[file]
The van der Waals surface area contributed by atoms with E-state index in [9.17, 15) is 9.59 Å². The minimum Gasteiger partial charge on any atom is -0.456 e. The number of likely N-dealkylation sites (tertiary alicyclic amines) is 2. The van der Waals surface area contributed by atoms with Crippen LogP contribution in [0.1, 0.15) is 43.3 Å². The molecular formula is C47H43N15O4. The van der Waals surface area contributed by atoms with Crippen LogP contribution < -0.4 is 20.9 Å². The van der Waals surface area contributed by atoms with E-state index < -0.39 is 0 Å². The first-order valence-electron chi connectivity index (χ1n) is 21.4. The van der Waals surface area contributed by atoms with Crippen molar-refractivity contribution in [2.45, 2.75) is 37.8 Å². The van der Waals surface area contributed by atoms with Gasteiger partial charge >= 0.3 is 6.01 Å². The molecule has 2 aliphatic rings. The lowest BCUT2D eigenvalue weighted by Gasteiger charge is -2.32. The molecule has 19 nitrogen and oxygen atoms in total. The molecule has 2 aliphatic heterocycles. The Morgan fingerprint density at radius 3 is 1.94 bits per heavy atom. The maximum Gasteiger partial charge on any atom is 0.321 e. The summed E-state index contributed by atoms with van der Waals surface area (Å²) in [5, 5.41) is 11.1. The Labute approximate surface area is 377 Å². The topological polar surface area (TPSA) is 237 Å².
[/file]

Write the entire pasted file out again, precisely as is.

The van der Waals surface area contributed by atoms with E-state index in [9.17, 15) is 9.59 Å². The minimum Gasteiger partial charge on any atom is -0.456 e. The number of likely N-dealkylation sites (tertiary alicyclic amines) is 2. The van der Waals surface area contributed by atoms with Crippen LogP contribution in [0.1, 0.15) is 43.3 Å². The molecular formula is C47H43N15O4. The van der Waals surface area contributed by atoms with Crippen LogP contribution < -0.4 is 20.9 Å². The van der Waals surface area contributed by atoms with E-state index < -0.39 is 0 Å². The first-order valence-electron chi connectivity index (χ1n) is 21.4. The van der Waals surface area contributed by atoms with Crippen molar-refractivity contribution in [2.45, 2.75) is 37.8 Å². The van der Waals surface area contributed by atoms with Gasteiger partial charge >= 0.3 is 6.01 Å². The molecule has 2 aliphatic rings. The lowest BCUT2D eigenvalue weighted by Gasteiger charge is -2.32. The molecule has 19 nitrogen and oxygen atoms in total. The molecule has 2 aliphatic heterocycles. The Morgan fingerprint density at radius 3 is 1.94 bits per heavy atom. The maximum Gasteiger partial charge on any atom is 0.321 e. The summed E-state index contributed by atoms with van der Waals surface area (Å²) in [5, 5.41) is 11.1. The Labute approximate surface area is 377 Å². The topological polar surface area (TPSA) is 237 Å².